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Here's a proposed level of specificity for type-of and subtypep which
would be an improvement:
Let Z be the set of "well-behaved" type specifiers. (To be listed).
Then, for all Z:
For all data X:
if (typep x Z) => (subtypep (type-of x) z)
This says that type-of has to return something specific enough that
subtypep can deal with it.
My candidate set of "well-behaved" subtypes are exactly those that are
required to be distinct in Common Lisp:
array, number, integer, complex, float, symbol, ratio, rational...
This (a) isn't hard (b) is probably implemented by most common lisps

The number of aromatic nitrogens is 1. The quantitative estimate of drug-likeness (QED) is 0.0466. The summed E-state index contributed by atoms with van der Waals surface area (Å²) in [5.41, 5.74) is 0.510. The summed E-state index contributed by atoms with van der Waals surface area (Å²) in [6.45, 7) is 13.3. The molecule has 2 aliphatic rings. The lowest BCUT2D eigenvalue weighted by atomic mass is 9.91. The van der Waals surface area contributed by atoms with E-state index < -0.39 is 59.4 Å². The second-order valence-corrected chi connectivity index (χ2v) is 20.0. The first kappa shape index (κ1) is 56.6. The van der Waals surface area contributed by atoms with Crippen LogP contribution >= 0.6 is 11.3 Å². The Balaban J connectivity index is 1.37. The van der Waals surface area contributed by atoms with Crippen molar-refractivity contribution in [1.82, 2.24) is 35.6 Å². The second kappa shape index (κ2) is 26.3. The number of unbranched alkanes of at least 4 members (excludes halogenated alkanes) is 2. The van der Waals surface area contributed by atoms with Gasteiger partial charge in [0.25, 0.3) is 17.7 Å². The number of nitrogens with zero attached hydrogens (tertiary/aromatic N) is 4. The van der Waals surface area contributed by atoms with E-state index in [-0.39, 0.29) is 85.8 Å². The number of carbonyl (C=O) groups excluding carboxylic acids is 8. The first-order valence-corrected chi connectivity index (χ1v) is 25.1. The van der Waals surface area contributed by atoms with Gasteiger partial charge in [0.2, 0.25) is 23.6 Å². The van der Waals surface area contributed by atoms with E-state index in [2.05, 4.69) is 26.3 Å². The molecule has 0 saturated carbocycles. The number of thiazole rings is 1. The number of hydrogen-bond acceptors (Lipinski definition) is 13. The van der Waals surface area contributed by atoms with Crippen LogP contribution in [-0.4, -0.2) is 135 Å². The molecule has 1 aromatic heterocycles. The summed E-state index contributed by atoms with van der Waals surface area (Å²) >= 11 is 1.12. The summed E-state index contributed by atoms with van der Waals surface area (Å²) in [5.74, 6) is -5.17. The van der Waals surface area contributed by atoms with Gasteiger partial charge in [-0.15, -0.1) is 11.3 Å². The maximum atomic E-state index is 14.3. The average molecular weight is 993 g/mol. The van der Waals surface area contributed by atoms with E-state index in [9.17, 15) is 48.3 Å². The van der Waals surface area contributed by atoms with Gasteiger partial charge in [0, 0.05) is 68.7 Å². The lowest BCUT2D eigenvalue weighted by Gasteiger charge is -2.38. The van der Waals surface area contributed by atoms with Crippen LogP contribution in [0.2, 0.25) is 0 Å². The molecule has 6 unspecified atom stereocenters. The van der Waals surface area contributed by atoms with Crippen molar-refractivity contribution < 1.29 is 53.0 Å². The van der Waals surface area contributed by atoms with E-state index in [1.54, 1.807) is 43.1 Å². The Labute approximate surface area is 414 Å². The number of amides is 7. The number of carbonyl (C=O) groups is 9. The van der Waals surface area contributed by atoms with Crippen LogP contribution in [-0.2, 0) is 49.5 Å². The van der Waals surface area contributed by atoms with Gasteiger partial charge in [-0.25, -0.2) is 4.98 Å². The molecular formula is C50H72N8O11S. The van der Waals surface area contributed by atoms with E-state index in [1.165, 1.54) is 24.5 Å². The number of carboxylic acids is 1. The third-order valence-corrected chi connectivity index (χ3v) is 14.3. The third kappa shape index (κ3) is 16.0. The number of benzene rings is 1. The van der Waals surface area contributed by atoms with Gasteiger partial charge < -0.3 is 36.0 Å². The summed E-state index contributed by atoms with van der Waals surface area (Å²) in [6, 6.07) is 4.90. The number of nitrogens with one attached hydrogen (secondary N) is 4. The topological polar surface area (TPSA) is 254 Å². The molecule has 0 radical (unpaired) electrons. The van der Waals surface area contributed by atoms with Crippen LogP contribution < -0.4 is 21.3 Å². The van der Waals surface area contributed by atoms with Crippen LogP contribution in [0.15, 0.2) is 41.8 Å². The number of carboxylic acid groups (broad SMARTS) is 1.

The exact set of types identified as "well-behaved" is debatable, but I
think it is wise to leave out any implementation dependent types,
(long-float vs short-float, fixnum vs bignum), all of the non-intrinsic
types (satisfies), or require the relation to be true of any types that
are hard to calculate (things like nested ands and ors).
There may be a more specific stringent specification of type-of and
subtypep that people want to adopt, but its hard to imagine something
*less* specific than this, yet this seems adequate for most of the
purposes I know of.